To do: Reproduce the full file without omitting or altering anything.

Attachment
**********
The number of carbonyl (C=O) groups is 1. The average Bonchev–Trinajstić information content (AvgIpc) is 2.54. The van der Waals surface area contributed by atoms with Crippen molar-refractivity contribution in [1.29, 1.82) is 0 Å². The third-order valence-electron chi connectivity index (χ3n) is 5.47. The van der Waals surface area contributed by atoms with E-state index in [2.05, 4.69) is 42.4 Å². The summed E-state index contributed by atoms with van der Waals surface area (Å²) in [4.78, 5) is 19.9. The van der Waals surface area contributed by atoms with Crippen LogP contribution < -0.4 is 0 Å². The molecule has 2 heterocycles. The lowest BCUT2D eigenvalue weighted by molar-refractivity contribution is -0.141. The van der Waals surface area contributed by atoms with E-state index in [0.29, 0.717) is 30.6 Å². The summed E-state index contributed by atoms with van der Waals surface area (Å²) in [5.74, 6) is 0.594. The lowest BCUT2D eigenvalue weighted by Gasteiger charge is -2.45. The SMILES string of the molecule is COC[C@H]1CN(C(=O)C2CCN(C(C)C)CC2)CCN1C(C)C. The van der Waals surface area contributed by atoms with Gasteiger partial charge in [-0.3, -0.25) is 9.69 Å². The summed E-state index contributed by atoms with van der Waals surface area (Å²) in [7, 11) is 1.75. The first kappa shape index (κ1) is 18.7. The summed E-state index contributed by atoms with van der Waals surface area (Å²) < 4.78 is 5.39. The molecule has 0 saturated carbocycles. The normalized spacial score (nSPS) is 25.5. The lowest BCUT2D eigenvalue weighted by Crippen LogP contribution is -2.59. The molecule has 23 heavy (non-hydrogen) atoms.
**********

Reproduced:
The number of carbonyl (C=O) groups is 1. The average Bonchev–Trinajstić information content (AvgIpc) is 2.54. The van der Waals surface area contributed by atoms with Crippen molar-refractivity contribution in [1.29, 1.82) is 0 Å². The third-order valence-electron chi connectivity index (χ3n) is 5.47. The van der Waals surface area contributed by atoms with E-state index in [2.05, 4.69) is 42.4 Å². The summed E-state index contributed by atoms with van der Waals surface area (Å²) in [4.78, 5) is 19.9. The van der Waals surface area contributed by atoms with Crippen LogP contribution < -0.4 is 0 Å². The molecule has 2 heterocycles. The lowest BCUT2D eigenvalue weighted by molar-refractivity contribution is -0.141. The van der Waals surface area contributed by atoms with E-state index in [0.29, 0.717) is 30.6 Å². The summed E-state index contributed by atoms with van der Waals surface area (Å²) in [5.74, 6) is 0.594. The lowest BCUT2D eigenvalue weighted by Gasteiger charge is -2.45. The SMILES string of the molecule is COC[C@H]1CN(C(=O)C2CCN(C(C)C)CC2)CCN1C(C)C. The van der Waals surface area contributed by atoms with Gasteiger partial charge in [-0.3, -0.25) is 9.69 Å². The summed E-state index contributed by atoms with van der Waals surface area (Å²) in [7, 11) is 1.75. The first kappa shape index (κ1) is 18.7. The summed E-state index contributed by atoms with van der Waals surface area (Å²) < 4.78 is 5.39. The molecule has 0 saturated carbocycles. The normalized spacial score (nSPS) is 25.5. The lowest BCUT2D eigenvalue weighted by Crippen LogP contribution is -2.59. The molecule has 23 heavy (non-hydrogen) atoms.